[merged small][ocr errors][merged small][merged small][merged small][merged small][ocr errors][merged small][merged small][merged small][ocr errors][merged small][merged small][merged small][merged small]

4. Provideth of = provided with. The prepositions of, with, and by were often used interchangeably.

[blocks in formation]

3. Black-Monday. "In the 34th of Edward III., the 13th of April, and the morrow after Easter-day, King Edward, with his host, lay before the city of Paris; which day was full of dark mist and hail, and so bitter cold, that many men died on their horses' backs with the cold. Wherefore unto this day it hath been called Black-Monday.” — STOWE, as quoted by Hudson. 4. Fife = fifer, probably. A writer in 1618 says: "A fifer is a wryneckt musician."

5. Facob's staff.

"By faith Jacob, when he was a dying, blessed both the sons of Joseph; and worshipped, leaning upon the top of his staff.” Heb. xi. 21.

[blocks in formation]
[blocks in formation]

professional jester or fool; so called from his motley or

1. Out-dwells out-stays.


2. Venus' pigeons. — The chariot of Venus was drawn by doves.
3. Obliged pledged, bound by contract.


[ocr errors][merged small][merged small][merged small][merged small]

7. Who


whom. Shakespeare often omits the inflection.

8. Exchange, that is, of apparel.

[blocks in formation]

II. Beshrew me = curse me, used as a mild imprecation.

12. On't of it.

1. Who which.


In the Elizabethan age, who and which were not fully differentiated. Which was often used of persons, as who of things. "Our Father which art in heaven." Matt. vi. 9.

2. As blunt, that is, as the "dull lead."

3. Rated by thy estimation = valued by thy reputation.

4. Disabling = disparaging.

5. This shrine. — Portia is compared to a saint's shrine, which pilgrims often made long journeys to kiss.

6. Hyrcanian deserts: = an extended wilderness region lying south of the Caspian Sea.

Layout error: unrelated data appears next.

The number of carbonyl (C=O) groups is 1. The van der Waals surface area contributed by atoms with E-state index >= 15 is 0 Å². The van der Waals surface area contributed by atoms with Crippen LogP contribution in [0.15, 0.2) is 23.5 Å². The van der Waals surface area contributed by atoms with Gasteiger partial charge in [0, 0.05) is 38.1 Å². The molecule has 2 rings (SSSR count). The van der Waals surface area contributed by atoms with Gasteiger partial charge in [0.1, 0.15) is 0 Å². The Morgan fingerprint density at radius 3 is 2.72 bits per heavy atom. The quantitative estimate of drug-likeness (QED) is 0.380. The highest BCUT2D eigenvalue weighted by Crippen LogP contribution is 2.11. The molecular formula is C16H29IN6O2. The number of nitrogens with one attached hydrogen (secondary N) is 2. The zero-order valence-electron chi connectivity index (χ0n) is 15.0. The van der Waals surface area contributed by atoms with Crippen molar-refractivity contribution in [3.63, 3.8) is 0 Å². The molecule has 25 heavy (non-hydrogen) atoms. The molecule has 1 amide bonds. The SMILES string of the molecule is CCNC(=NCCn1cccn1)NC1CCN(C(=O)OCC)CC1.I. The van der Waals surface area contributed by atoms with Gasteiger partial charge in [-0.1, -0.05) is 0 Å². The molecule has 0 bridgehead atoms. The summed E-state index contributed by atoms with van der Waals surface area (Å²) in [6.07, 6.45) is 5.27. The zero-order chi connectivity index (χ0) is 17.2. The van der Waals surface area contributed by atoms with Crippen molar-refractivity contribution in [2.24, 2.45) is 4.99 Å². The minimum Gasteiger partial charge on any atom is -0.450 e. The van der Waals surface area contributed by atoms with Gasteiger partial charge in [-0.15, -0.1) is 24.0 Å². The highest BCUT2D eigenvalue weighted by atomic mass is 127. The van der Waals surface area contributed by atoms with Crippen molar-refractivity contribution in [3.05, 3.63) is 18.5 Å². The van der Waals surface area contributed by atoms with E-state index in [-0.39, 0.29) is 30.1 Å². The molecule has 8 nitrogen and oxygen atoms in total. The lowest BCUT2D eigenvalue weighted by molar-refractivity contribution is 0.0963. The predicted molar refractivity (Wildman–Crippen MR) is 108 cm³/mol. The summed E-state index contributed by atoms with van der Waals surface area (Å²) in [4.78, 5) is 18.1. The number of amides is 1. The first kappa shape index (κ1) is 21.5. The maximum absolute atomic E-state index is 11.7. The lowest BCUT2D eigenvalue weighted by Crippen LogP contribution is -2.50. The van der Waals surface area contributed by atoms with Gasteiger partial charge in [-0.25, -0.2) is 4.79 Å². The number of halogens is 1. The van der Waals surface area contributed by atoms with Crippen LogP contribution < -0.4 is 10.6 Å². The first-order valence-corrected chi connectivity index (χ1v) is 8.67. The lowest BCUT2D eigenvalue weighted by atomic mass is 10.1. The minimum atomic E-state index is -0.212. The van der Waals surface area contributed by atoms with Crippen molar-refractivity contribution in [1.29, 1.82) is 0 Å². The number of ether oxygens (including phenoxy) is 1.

7. Ten times undervalued.—This refers to silver, which in 1600 stood to gold in the proportion of ten to one in value.

[blocks in formation]

graven on the outside. The angel was in relief, The value of the coin was

and represented St. Michael piercing the dragon.

about ten shillings.

9. Carrion Death = a skull from which the flesh has disappeared.

[blocks in formation]

2. Keep his day, that is, the day fixed for the payment of the borrowed

[blocks in formation]

II. Quicken his embraced heaviness


enliven the sadness which he has

embraced or given up to.

12. Do we so = let us do so. This is an imperative, 1st person, plural.

[merged small][merged small][merged small][merged small][ocr errors][merged small]

3. Address'd me = prepared myself, made ready.

4. Fortune now, etc. = Success now to my heart's hope!

5. By of. These two prepositions were not yet fully differentiated.


[merged small][ocr errors][merged small][merged small][merged small][merged small][merged small]
[ocr errors]

That is, the offender cannot sit in judg


10. I wis I know. This is a blunder form for ywis, iwis, meaning certainly. "It is particularly to be noted," says Skeat, that the commonest form in MSS. is iwis, in which the prefix (like most other prefixes) is frequently written apart from the rest of the word, and not unfrequently the i is represented by a capital letter so that it appears as I wis. Hence, by an extraordinary error, the I has often been mistaken for the 1st per. pron., and the verb wis, to know, has been thus created, and is given in many dictionaries!"'

[blocks in formation]

14. My lord is in jesting response to the servant's inquiry, my lady?"

[blocks in formation]

"Where is

19. Lord Love =


1. The Goodwins =


the Goodwin Sands, off the eastern coast of Kent. 2. Knapped ginger = snapped or broke-up ginger- a favorite condiment with old people.

3. Wings she flew withal the clothes in which she eloped.


« 上一頁繼續 »